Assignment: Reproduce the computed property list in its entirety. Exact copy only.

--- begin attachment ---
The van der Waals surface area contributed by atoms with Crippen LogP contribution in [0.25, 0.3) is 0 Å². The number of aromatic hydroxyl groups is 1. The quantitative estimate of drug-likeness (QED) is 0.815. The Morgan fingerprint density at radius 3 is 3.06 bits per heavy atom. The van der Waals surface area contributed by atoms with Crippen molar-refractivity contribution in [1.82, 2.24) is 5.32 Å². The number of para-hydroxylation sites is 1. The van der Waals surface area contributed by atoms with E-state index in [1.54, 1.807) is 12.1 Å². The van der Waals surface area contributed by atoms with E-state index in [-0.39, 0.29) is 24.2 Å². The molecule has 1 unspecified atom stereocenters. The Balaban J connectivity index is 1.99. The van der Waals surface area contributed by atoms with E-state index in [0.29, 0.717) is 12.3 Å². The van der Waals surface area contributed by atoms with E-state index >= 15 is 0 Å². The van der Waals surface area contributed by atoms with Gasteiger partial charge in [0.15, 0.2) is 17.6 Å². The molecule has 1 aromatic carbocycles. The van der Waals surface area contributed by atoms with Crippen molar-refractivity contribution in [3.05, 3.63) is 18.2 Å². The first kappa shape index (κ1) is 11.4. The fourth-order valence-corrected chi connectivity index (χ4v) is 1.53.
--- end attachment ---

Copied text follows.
The van der Waals surface area contributed by atoms with Crippen LogP contribution in [0.25, 0.3) is 0 Å². The number of aromatic hydroxyl groups is 1. The quantitative estimate of drug-likeness (QED) is 0.815. The Morgan fingerprint density at radius 3 is 3.06 bits per heavy atom. The van der Waals surface area contributed by atoms with Crippen molar-refractivity contribution in [1.82, 2.24) is 5.32 Å². The number of para-hydroxylation sites is 1. The van der Waals surface area contributed by atoms with E-state index in [1.54, 1.807) is 12.1 Å². The van der Waals surface area contributed by atoms with E-state index in [-0.39, 0.29) is 24.2 Å². The molecule has 1 unspecified atom stereocenters. The Balaban J connectivity index is 1.99. The van der Waals surface area contributed by atoms with E-state index in [0.29, 0.717) is 12.3 Å². The van der Waals surface area contributed by atoms with E-state index >= 15 is 0 Å². The van der Waals surface area contributed by atoms with Gasteiger partial charge in [0.15, 0.2) is 17.6 Å². The molecule has 1 aromatic carbocycles. The van der Waals surface area contributed by atoms with Crippen molar-refractivity contribution in [3.05, 3.63) is 18.2 Å². The first kappa shape index (κ1) is 11.4. The fourth-order valence-corrected chi connectivity index (χ4v) is 1.53.